This week, students across the country receive results for their A-Levels and GCSEs. At each level this cohort of students have borne the brunt of the pandemic, with almost all of the previous two years of teaching taking place in the shadow of Covid-19.
Last year, students who’d seen their final months of teaching and preparation for exams overturned by the pandemic demonstrated in their thousands to against a controversial algorithm which saw 40 per cent of students see their grades marked down. The protests, which attracted national press attention and widespread calls for the resignation of education secretary Gavin Williamson, led to a humiliating U-turn for the government.
This year, students once again took to the streets outside the Department of Education to demonstrate on 11 August, this time, on the subject of the climate. As well as being the week young people across the country receive their results, it has also been the week in which the UN’s International Panel on Climate Change (IPCC) have released their latest report.
In 2018, it was the IPCC report which warned that the world only had 12 years left to act to avoid irreversible and devastating climate change. This week’s report was the IPCC’s most severe warning yet, stating that this was “code red for humanity” and that the time left to act was nearly over. It was in this context that students from Scotland to Sussex came together in Westminster.
Chloe, an 18-year-old student from Solihull, told Huck: “It’s so obvious what the impacts of climate change are going to be as the IPCC report has shown this week, and as we are currently in education we know what is lacking. As someone who has just finished their A-levels, I feel woefully unprepared to face a future that will be littered with climate inaction.”
For 17-year-old Thiziri from Malvern, the message students were sending to the government was clear: “I’m here today because I believe the department of education has completely failed to address climate education. Our curriculum totally lacks comprehensive climate education and it’s not acceptable considering how we are accelerating into climate breakdown.“
Scarlet, age 17, from the West Midlands, told Huck: “The Department for Education has treated students with nothing but contempt; whether that’s screwing over students with exam results that favour the privately educated elite, or a failure to incorporate climate education into the curriculum, they don’t want to equip us with the knowledge and skills necessary to tackle the climate crisis and build a climate resilient society.”
The students who were part of campaign groups Teach the Future and Youth Strike for Climate had reached out to Gavin Williamson over 20 times asking for a meeting. They had previously held a parliamentary reception with over 100 MPs and Lords in attendance, but still had not received a response from the Education secretary.
“We have taken our fight to his doorstep,” Scarlet told Huck. “He may ghost emails, but he can’t ignore students from all over the country. As he has been grading us on our exam performance over the last year, we’ve graded him on his performance as DofE Secretary. We also had speeches about climate education and read from Teach the Future textbooks outside the building, doing the jobs of those inside”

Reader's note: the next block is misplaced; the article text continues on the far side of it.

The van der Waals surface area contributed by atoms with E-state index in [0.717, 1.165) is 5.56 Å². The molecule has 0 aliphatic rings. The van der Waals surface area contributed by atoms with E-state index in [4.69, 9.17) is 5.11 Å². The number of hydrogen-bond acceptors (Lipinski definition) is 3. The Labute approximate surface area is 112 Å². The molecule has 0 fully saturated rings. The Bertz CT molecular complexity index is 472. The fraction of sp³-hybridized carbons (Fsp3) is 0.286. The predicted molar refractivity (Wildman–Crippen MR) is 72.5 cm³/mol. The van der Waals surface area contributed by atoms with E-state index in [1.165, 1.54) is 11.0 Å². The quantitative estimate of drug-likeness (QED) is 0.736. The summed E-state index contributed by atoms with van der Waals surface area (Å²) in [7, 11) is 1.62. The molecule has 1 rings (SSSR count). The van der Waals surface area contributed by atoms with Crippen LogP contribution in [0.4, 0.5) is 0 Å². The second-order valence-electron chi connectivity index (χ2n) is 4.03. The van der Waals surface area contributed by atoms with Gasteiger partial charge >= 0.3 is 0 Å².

The protests drew support from many including former leader of the Labour party Jeremy Corbyn MP, who tweeted out his solidarity.
On the need for education about the climate crisis, 18-year-old Destiny from London told Huck: “The fact that the climate crisis wasn’t initially our problem but it is now our responsibility means that the burden is on us. If the people in charge aren’t going to equip us with the knowledge we need we are going to take our asks to their doorstep because we need this education. Ignorance kills.” She added: “I hope it’s a wake up call, the government are taking the piss”
For 16-year-old Jude, who came down to the protest from Sheffield, this protest is just the beginning: “We are showing that there’s a lot of young people dedicated to this cause and we are prepared to take to the streets for it. We shouldn’t have to be doing the department’s job for them, but we want things to change and we need things to change.”
The demonstrators delivered a letter to staff at the Department of Education once again asking Gavin Williamson for a meeting. They told Huck they were assured it would reach him.
The protest comes as focus on the climate heightens. With COP26 being hosted in Glasgow just over two months away, First Minister of Scotland Nicola Sturgeon has today written to Prime Minister Boris Johnson asking him to “reassess” the proposed Cambo oil field near Shetland after she was confronted by a young activist from new organisation, Green New Deal Rising, this week. Elsewhere, activists from across the country are expected to gather in London in just over a week for another round of action on the climate called by Extinction Rebellion.
As time ticks down towards the tipping point, it’s clear more and more people such as the youth strikers will continue to take to the streets and put pressure on politicians in their attempts to thwart the devastating climate crisis.
Ben Smoke is Huck’s Politics & Activism Editor. Follow him on Twitter.